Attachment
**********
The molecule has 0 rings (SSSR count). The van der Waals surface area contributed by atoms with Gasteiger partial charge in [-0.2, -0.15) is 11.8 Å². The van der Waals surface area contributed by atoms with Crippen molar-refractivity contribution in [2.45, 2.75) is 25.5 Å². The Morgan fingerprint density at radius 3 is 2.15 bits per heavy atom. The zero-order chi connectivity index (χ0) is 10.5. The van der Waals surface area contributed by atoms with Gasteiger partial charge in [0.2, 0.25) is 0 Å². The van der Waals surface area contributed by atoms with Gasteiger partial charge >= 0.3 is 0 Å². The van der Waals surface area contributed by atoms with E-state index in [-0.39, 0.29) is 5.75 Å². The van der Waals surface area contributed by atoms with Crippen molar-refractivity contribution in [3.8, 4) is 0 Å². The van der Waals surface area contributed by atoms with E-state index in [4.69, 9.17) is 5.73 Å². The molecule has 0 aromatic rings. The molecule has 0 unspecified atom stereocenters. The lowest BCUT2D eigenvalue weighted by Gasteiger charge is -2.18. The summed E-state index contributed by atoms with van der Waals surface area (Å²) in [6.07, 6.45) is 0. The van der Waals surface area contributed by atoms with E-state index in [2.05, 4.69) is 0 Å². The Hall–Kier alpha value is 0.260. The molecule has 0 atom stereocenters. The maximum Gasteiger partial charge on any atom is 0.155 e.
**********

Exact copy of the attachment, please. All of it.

The molecule has 0 rings (SSSR count). The van der Waals surface area contributed by atoms with Gasteiger partial charge in [-0.2, -0.15) is 11.8 Å². The van der Waals surface area contributed by atoms with Crippen molar-refractivity contribution in [2.45, 2.75) is 25.5 Å². The Morgan fingerprint density at radius 3 is 2.15 bits per heavy atom. The zero-order chi connectivity index (χ0) is 10.5. The van der Waals surface area contributed by atoms with Gasteiger partial charge in [0.2, 0.25) is 0 Å². The van der Waals surface area contributed by atoms with Gasteiger partial charge >= 0.3 is 0 Å². The van der Waals surface area contributed by atoms with E-state index in [-0.39, 0.29) is 5.75 Å². The van der Waals surface area contributed by atoms with Crippen molar-refractivity contribution in [3.8, 4) is 0 Å². The van der Waals surface area contributed by atoms with E-state index in [4.69, 9.17) is 5.73 Å². The molecule has 0 aromatic rings. The molecule has 0 unspecified atom stereocenters. The lowest BCUT2D eigenvalue weighted by Gasteiger charge is -2.18. The summed E-state index contributed by atoms with van der Waals surface area (Å²) in [6.07, 6.45) is 0. The van der Waals surface area contributed by atoms with E-state index in [2.05, 4.69) is 0 Å². The Hall–Kier alpha value is 0.260. The molecule has 0 atom stereocenters. The maximum Gasteiger partial charge on any atom is 0.155 e.